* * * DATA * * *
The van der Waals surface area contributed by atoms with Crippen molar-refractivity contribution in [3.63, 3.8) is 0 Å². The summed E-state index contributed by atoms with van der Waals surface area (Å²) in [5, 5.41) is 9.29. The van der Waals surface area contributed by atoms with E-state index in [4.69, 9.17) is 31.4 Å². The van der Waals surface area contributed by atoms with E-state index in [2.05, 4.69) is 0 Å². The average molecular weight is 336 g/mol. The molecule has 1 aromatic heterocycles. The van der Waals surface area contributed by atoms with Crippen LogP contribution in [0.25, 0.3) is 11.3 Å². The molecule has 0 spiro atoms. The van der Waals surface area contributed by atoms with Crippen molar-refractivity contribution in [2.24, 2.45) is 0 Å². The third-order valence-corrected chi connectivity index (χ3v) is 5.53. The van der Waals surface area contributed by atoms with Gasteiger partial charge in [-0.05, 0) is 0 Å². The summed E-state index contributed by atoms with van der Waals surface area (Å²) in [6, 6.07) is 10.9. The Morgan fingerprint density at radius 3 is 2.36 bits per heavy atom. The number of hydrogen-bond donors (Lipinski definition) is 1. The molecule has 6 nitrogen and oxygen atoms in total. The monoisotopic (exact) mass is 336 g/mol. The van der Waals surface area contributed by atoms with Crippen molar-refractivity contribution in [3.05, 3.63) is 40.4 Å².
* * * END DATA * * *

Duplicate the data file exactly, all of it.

The van der Waals surface area contributed by atoms with Crippen molar-refractivity contribution in [3.63, 3.8) is 0 Å². The summed E-state index contributed by atoms with van der Waals surface area (Å²) in [5, 5.41) is 9.29. The van der Waals surface area contributed by atoms with E-state index in [4.69, 9.17) is 31.4 Å². The van der Waals surface area contributed by atoms with E-state index in [2.05, 4.69) is 0 Å². The average molecular weight is 336 g/mol. The molecule has 1 aromatic heterocycles. The van der Waals surface area contributed by atoms with Crippen LogP contribution in [0.25, 0.3) is 11.3 Å². The molecule has 0 spiro atoms. The van der Waals surface area contributed by atoms with Crippen molar-refractivity contribution in [2.24, 2.45) is 0 Å². The third-order valence-corrected chi connectivity index (χ3v) is 5.53. The van der Waals surface area contributed by atoms with Gasteiger partial charge in [-0.05, 0) is 0 Å². The summed E-state index contributed by atoms with van der Waals surface area (Å²) in [6, 6.07) is 10.9. The Morgan fingerprint density at radius 3 is 2.36 bits per heavy atom. The number of hydrogen-bond donors (Lipinski definition) is 1. The molecule has 6 nitrogen and oxygen atoms in total. The monoisotopic (exact) mass is 336 g/mol. The van der Waals surface area contributed by atoms with Crippen molar-refractivity contribution in [3.05, 3.63) is 40.4 Å².